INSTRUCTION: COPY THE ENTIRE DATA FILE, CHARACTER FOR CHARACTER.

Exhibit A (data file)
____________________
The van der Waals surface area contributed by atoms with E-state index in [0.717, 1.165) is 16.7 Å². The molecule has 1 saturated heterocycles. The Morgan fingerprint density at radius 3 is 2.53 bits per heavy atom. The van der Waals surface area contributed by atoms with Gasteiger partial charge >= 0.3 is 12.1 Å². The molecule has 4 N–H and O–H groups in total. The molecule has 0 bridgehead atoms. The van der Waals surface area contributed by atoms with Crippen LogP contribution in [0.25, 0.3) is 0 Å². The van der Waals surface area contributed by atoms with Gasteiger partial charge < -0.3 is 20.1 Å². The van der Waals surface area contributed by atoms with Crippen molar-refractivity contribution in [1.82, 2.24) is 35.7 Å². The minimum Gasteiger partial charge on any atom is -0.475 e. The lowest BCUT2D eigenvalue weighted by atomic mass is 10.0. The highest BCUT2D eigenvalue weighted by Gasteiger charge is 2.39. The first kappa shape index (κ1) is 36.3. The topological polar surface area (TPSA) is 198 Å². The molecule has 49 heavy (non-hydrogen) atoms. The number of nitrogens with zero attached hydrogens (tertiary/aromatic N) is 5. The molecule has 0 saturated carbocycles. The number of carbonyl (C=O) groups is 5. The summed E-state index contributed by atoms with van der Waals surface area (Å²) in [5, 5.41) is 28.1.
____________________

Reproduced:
The van der Waals surface area contributed by atoms with E-state index in [0.717, 1.165) is 16.7 Å². The molecule has 1 saturated heterocycles. The Morgan fingerprint density at radius 3 is 2.53 bits per heavy atom. The van der Waals surface area contributed by atoms with Gasteiger partial charge >= 0.3 is 12.1 Å². The molecule has 4 N–H and O–H groups in total. The molecule has 0 bridgehead atoms. The van der Waals surface area contributed by atoms with Crippen LogP contribution in [0.25, 0.3) is 0 Å². The van der Waals surface area contributed by atoms with Gasteiger partial charge < -0.3 is 20.1 Å². The van der Waals surface area contributed by atoms with Crippen molar-refractivity contribution in [1.82, 2.24) is 35.7 Å². The minimum Gasteiger partial charge on any atom is -0.475 e. The lowest BCUT2D eigenvalue weighted by atomic mass is 10.0. The highest BCUT2D eigenvalue weighted by Gasteiger charge is 2.39. The first kappa shape index (κ1) is 36.3. The topological polar surface area (TPSA) is 198 Å². The molecule has 49 heavy (non-hydrogen) atoms. The number of nitrogens with zero attached hydrogens (tertiary/aromatic N) is 5. The molecule has 0 saturated carbocycles. The number of carbonyl (C=O) groups is 5. The summed E-state index contributed by atoms with van der Waals surface area (Å²) in [5, 5.41) is 28.1.